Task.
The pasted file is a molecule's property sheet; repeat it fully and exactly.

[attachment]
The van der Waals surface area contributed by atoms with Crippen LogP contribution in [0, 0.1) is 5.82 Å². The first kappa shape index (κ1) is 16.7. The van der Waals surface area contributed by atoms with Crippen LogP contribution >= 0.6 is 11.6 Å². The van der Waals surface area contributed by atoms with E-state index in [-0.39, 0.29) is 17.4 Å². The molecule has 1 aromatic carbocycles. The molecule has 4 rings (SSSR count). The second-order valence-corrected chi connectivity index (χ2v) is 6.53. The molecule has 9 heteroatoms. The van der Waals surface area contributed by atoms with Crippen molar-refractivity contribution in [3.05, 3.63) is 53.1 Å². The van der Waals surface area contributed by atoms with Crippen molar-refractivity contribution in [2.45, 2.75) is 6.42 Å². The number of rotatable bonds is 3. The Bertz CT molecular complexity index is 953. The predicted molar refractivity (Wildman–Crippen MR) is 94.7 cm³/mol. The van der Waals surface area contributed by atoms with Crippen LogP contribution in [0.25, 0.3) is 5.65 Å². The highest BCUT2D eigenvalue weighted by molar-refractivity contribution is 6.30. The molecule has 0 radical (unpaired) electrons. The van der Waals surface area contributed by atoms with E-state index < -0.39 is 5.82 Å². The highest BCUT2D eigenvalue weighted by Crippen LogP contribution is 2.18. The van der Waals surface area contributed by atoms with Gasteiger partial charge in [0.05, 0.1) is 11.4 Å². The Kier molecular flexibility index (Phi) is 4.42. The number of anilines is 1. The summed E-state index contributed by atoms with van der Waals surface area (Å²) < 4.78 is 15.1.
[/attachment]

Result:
The van der Waals surface area contributed by atoms with Crippen LogP contribution in [0, 0.1) is 5.82 Å². The first kappa shape index (κ1) is 16.7. The van der Waals surface area contributed by atoms with Crippen LogP contribution >= 0.6 is 11.6 Å². The van der Waals surface area contributed by atoms with E-state index in [-0.39, 0.29) is 17.4 Å². The molecule has 1 aromatic carbocycles. The molecule has 4 rings (SSSR count). The second-order valence-corrected chi connectivity index (χ2v) is 6.53. The molecule has 9 heteroatoms. The van der Waals surface area contributed by atoms with Crippen molar-refractivity contribution in [3.05, 3.63) is 53.1 Å². The van der Waals surface area contributed by atoms with Crippen molar-refractivity contribution in [2.45, 2.75) is 6.42 Å². The number of rotatable bonds is 3. The Bertz CT molecular complexity index is 953. The predicted molar refractivity (Wildman–Crippen MR) is 94.7 cm³/mol. The van der Waals surface area contributed by atoms with Crippen LogP contribution in [0.25, 0.3) is 5.65 Å². The highest BCUT2D eigenvalue weighted by molar-refractivity contribution is 6.30. The molecule has 0 radical (unpaired) electrons. The van der Waals surface area contributed by atoms with E-state index < -0.39 is 5.82 Å². The highest BCUT2D eigenvalue weighted by Crippen LogP contribution is 2.18. The van der Waals surface area contributed by atoms with Gasteiger partial charge in [0.05, 0.1) is 11.4 Å². The Kier molecular flexibility index (Phi) is 4.42. The number of anilines is 1. The summed E-state index contributed by atoms with van der Waals surface area (Å²) < 4.78 is 15.1.